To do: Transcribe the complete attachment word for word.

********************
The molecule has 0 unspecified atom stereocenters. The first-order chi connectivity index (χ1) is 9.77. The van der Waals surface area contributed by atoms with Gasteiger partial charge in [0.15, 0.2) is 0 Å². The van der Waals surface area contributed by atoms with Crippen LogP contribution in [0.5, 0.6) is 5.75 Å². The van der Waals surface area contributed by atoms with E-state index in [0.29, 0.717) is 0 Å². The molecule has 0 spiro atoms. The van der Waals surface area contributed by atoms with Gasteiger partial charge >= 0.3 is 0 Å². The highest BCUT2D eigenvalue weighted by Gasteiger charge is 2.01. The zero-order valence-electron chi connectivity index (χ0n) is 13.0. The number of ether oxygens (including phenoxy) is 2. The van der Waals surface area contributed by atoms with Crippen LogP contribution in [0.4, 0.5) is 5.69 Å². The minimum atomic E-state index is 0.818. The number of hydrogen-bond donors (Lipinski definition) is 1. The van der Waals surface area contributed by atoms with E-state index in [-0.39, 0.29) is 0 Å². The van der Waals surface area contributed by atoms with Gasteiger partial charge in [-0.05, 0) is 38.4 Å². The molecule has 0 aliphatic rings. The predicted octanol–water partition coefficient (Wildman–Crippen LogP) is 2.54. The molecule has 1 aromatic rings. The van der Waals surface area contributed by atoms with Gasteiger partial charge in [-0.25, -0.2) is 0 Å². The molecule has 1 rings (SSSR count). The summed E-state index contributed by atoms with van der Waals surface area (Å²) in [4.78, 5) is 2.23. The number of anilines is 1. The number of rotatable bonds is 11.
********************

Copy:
The molecule has 0 unspecified atom stereocenters. The first-order chi connectivity index (χ1) is 9.77. The van der Waals surface area contributed by atoms with Gasteiger partial charge in [0.15, 0.2) is 0 Å². The van der Waals surface area contributed by atoms with Crippen LogP contribution in [0.5, 0.6) is 5.75 Å². The van der Waals surface area contributed by atoms with E-state index in [0.29, 0.717) is 0 Å². The molecule has 0 spiro atoms. The van der Waals surface area contributed by atoms with Gasteiger partial charge >= 0.3 is 0 Å². The highest BCUT2D eigenvalue weighted by Gasteiger charge is 2.01. The zero-order valence-electron chi connectivity index (χ0n) is 13.0. The number of ether oxygens (including phenoxy) is 2. The van der Waals surface area contributed by atoms with Crippen LogP contribution in [0.4, 0.5) is 5.69 Å². The minimum atomic E-state index is 0.818. The number of hydrogen-bond donors (Lipinski definition) is 1. The van der Waals surface area contributed by atoms with E-state index in [-0.39, 0.29) is 0 Å². The van der Waals surface area contributed by atoms with Gasteiger partial charge in [-0.05, 0) is 38.4 Å². The molecule has 0 aliphatic rings. The predicted octanol–water partition coefficient (Wildman–Crippen LogP) is 2.54. The molecule has 1 aromatic rings. The van der Waals surface area contributed by atoms with Gasteiger partial charge in [-0.25, -0.2) is 0 Å². The molecule has 1 rings (SSSR count). The summed E-state index contributed by atoms with van der Waals surface area (Å²) in [4.78, 5) is 2.23. The number of anilines is 1. The number of rotatable bonds is 11.